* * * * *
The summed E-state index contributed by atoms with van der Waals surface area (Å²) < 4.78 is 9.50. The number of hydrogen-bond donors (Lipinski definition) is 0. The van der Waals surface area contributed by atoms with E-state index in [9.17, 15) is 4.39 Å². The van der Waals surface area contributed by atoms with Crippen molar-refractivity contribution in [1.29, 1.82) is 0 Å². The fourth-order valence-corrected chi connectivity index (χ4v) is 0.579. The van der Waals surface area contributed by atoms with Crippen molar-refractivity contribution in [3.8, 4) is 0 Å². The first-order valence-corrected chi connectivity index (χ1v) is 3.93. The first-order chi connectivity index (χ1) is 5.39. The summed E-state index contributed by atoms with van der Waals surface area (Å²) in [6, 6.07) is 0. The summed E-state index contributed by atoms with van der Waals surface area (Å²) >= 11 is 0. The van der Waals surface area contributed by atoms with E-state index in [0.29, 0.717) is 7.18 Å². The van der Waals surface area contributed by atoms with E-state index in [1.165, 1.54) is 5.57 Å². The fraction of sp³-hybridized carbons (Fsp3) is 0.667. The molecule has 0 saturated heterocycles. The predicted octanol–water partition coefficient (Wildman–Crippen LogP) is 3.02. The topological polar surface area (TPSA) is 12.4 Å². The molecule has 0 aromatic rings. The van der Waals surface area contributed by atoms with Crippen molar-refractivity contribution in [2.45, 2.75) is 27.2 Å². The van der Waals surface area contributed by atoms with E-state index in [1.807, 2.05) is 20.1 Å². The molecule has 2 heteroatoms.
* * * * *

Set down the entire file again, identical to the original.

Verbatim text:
The summed E-state index contributed by atoms with van der Waals surface area (Å²) < 4.78 is 9.50. The number of hydrogen-bond donors (Lipinski definition) is 0. The van der Waals surface area contributed by atoms with E-state index in [9.17, 15) is 4.39 Å². The van der Waals surface area contributed by atoms with Crippen molar-refractivity contribution in [1.29, 1.82) is 0 Å². The fourth-order valence-corrected chi connectivity index (χ4v) is 0.579. The van der Waals surface area contributed by atoms with Crippen molar-refractivity contribution in [3.8, 4) is 0 Å². The first-order valence-corrected chi connectivity index (χ1v) is 3.93. The first-order chi connectivity index (χ1) is 5.39. The summed E-state index contributed by atoms with van der Waals surface area (Å²) in [6, 6.07) is 0. The summed E-state index contributed by atoms with van der Waals surface area (Å²) >= 11 is 0. The van der Waals surface area contributed by atoms with E-state index in [0.29, 0.717) is 7.18 Å². The van der Waals surface area contributed by atoms with E-state index in [1.165, 1.54) is 5.57 Å². The fraction of sp³-hybridized carbons (Fsp3) is 0.667. The molecule has 0 saturated heterocycles. The predicted octanol–water partition coefficient (Wildman–Crippen LogP) is 3.02. The topological polar surface area (TPSA) is 12.4 Å². The molecule has 0 aromatic rings. The van der Waals surface area contributed by atoms with Crippen molar-refractivity contribution in [2.45, 2.75) is 27.2 Å². The van der Waals surface area contributed by atoms with E-state index in [1.807, 2.05) is 20.1 Å². The molecule has 2 heteroatoms.